The eagle-eyed among you may have noticed that we've recently started using different formats when we upload file attachments to publications on GOV.UK.
For example, the abdominal aortic aneurysm (AAA) screening data for 2017 to 2018 wasn't in Microsoft Office, which is the format we previously used, but in open document format (ODF).
You can see when something has been published in ODF because the words 'this file is in an open document format' will be written below the document link.
The reason for switching to ODF is that not everyone has Microsoft Office applications like Word, Excel and Powerpoint. Because of this, the government has decided to always use ODF from now on to publish and share files, which means:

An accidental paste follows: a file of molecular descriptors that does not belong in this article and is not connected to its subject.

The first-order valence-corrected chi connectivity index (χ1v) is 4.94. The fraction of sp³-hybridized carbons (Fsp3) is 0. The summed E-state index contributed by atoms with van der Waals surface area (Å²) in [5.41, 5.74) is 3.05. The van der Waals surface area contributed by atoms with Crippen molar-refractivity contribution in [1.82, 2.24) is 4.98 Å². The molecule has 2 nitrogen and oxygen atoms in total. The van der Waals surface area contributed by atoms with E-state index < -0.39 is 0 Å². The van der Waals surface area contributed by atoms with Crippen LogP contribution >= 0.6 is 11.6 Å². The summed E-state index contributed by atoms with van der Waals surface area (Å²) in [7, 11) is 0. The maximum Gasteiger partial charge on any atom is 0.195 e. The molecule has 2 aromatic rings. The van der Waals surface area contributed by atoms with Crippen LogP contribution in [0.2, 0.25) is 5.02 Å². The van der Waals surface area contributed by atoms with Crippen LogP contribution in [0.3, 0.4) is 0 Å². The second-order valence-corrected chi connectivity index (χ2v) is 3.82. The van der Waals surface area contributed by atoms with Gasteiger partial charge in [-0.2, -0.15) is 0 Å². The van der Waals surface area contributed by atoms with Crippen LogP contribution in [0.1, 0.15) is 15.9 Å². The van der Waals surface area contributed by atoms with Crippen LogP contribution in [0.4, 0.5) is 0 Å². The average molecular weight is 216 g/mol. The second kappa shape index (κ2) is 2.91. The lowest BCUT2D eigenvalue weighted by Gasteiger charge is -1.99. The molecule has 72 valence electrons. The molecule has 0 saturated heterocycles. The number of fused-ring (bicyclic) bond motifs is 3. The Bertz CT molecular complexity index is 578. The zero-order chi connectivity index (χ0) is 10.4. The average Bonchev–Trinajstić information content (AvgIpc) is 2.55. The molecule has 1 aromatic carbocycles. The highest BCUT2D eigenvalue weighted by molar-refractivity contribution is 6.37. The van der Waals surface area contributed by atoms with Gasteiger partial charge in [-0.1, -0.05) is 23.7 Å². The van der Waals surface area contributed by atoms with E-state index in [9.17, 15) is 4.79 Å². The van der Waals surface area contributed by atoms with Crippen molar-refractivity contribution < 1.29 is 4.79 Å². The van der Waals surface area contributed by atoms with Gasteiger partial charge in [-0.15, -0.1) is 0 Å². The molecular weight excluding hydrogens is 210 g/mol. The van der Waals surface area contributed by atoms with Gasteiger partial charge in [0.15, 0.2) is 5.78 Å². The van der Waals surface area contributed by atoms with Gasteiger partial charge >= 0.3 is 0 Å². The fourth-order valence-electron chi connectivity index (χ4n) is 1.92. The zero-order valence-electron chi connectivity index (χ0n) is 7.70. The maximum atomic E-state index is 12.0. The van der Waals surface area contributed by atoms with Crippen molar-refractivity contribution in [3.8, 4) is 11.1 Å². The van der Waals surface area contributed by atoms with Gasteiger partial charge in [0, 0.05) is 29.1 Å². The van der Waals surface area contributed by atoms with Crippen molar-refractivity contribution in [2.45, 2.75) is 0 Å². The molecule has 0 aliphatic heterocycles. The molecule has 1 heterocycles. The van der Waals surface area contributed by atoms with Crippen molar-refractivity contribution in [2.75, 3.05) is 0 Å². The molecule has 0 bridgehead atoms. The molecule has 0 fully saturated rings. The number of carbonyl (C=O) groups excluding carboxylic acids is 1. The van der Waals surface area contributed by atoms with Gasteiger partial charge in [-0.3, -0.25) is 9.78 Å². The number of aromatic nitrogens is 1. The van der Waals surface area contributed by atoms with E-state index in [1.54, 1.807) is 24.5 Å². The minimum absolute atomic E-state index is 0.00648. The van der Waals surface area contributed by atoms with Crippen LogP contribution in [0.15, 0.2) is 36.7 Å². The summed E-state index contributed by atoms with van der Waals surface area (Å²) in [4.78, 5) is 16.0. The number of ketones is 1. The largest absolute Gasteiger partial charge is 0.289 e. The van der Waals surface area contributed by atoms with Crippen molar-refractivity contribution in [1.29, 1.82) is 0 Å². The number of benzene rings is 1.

- open document text (ODT) instead of Word
- open document spreadsheets (ODS) instead of Excel (like in the example above)
- open document presentations (ODP) instead of Powerpoint
If you have a fairly recent version of Microsoft Office then the ODF files on GOV.UK should have opened in the usual way and you probably didn't even notice a change.
If you had problems, advice is available about the software you can use to open ODF files depending on what type of computer you have. Many of the applications are free.
If you need any help please speak to your local IT support team.
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